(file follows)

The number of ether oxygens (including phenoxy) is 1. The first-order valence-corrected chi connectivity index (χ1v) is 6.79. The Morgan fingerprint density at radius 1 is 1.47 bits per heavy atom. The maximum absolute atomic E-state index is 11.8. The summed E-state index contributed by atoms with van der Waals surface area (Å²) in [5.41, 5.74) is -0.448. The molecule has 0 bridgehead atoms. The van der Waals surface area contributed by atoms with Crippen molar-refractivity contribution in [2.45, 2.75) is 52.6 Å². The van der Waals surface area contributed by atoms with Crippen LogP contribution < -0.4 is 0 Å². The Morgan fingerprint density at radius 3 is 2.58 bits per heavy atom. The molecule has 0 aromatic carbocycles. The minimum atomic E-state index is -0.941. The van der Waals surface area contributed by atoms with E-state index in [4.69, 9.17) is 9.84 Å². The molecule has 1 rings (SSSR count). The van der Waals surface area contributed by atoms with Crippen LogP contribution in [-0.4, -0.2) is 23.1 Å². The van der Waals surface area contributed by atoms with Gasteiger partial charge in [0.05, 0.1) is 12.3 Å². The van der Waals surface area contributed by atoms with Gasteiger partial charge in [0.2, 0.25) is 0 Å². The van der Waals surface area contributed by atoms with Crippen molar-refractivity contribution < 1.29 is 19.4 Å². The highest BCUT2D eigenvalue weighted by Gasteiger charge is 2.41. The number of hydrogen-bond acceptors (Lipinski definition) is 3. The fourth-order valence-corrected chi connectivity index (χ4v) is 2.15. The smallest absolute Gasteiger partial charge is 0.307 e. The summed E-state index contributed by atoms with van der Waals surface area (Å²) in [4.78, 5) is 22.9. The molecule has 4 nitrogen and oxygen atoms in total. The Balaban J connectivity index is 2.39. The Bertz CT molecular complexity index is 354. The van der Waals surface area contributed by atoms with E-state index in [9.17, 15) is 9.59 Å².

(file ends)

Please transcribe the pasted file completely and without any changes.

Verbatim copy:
The number of ether oxygens (including phenoxy) is 1. The first-order valence-corrected chi connectivity index (χ1v) is 6.79. The Morgan fingerprint density at radius 1 is 1.47 bits per heavy atom. The maximum absolute atomic E-state index is 11.8. The summed E-state index contributed by atoms with van der Waals surface area (Å²) in [5.41, 5.74) is -0.448. The molecule has 0 bridgehead atoms. The van der Waals surface area contributed by atoms with Crippen molar-refractivity contribution in [2.45, 2.75) is 52.6 Å². The van der Waals surface area contributed by atoms with Crippen LogP contribution < -0.4 is 0 Å². The Morgan fingerprint density at radius 3 is 2.58 bits per heavy atom. The molecule has 0 aromatic carbocycles. The minimum atomic E-state index is -0.941. The van der Waals surface area contributed by atoms with E-state index in [4.69, 9.17) is 9.84 Å². The molecule has 1 rings (SSSR count). The van der Waals surface area contributed by atoms with Crippen LogP contribution in [-0.4, -0.2) is 23.1 Å². The van der Waals surface area contributed by atoms with Gasteiger partial charge in [0.05, 0.1) is 12.3 Å². The van der Waals surface area contributed by atoms with Gasteiger partial charge in [0.2, 0.25) is 0 Å². The van der Waals surface area contributed by atoms with Crippen molar-refractivity contribution < 1.29 is 19.4 Å². The highest BCUT2D eigenvalue weighted by Gasteiger charge is 2.41. The number of hydrogen-bond acceptors (Lipinski definition) is 3. The fourth-order valence-corrected chi connectivity index (χ4v) is 2.15. The smallest absolute Gasteiger partial charge is 0.307 e. The summed E-state index contributed by atoms with van der Waals surface area (Å²) in [4.78, 5) is 22.9. The molecule has 4 nitrogen and oxygen atoms in total. The Balaban J connectivity index is 2.39. The Bertz CT molecular complexity index is 354. The van der Waals surface area contributed by atoms with E-state index in [9.17, 15) is 9.59 Å².